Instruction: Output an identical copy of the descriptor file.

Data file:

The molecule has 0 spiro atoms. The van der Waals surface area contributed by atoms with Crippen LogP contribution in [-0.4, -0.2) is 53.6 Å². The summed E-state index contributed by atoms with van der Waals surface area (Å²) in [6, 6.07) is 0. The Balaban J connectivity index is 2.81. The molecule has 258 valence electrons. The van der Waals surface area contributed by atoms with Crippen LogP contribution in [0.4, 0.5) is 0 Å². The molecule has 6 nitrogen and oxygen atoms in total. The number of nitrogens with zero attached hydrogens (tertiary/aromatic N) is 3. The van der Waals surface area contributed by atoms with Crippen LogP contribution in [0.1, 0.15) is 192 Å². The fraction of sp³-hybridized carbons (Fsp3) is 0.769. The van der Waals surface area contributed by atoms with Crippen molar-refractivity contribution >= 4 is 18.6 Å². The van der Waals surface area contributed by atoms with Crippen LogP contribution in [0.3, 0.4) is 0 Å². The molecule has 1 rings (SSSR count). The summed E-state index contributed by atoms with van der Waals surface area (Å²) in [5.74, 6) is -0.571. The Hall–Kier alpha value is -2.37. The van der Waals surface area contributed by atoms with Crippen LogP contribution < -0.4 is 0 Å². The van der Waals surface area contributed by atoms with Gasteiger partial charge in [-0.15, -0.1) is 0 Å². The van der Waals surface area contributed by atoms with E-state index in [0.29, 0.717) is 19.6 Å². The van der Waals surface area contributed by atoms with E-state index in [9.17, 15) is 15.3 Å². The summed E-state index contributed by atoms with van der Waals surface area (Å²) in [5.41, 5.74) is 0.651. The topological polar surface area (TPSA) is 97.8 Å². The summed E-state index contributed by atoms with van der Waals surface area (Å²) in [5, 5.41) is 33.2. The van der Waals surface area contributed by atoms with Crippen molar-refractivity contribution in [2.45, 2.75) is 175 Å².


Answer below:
The molecule has 0 spiro atoms. The van der Waals surface area contributed by atoms with Crippen LogP contribution in [-0.4, -0.2) is 53.6 Å². The summed E-state index contributed by atoms with van der Waals surface area (Å²) in [6, 6.07) is 0. The Balaban J connectivity index is 2.81. The molecule has 258 valence electrons. The van der Waals surface area contributed by atoms with Crippen LogP contribution in [0.4, 0.5) is 0 Å². The molecule has 6 nitrogen and oxygen atoms in total. The number of nitrogens with zero attached hydrogens (tertiary/aromatic N) is 3. The van der Waals surface area contributed by atoms with Crippen LogP contribution in [0.1, 0.15) is 192 Å². The fraction of sp³-hybridized carbons (Fsp3) is 0.769. The van der Waals surface area contributed by atoms with Crippen molar-refractivity contribution >= 4 is 18.6 Å². The van der Waals surface area contributed by atoms with Crippen LogP contribution in [0.3, 0.4) is 0 Å². The molecule has 1 rings (SSSR count). The summed E-state index contributed by atoms with van der Waals surface area (Å²) in [5.74, 6) is -0.571. The Hall–Kier alpha value is -2.37. The van der Waals surface area contributed by atoms with Crippen LogP contribution < -0.4 is 0 Å². The van der Waals surface area contributed by atoms with Gasteiger partial charge in [-0.15, -0.1) is 0 Å². The van der Waals surface area contributed by atoms with E-state index in [0.29, 0.717) is 19.6 Å². The van der Waals surface area contributed by atoms with E-state index in [9.17, 15) is 15.3 Å². The summed E-state index contributed by atoms with van der Waals surface area (Å²) in [5.41, 5.74) is 0.651. The topological polar surface area (TPSA) is 97.8 Å². The summed E-state index contributed by atoms with van der Waals surface area (Å²) in [5, 5.41) is 33.2. The van der Waals surface area contributed by atoms with Crippen molar-refractivity contribution in [2.45, 2.75) is 175 Å².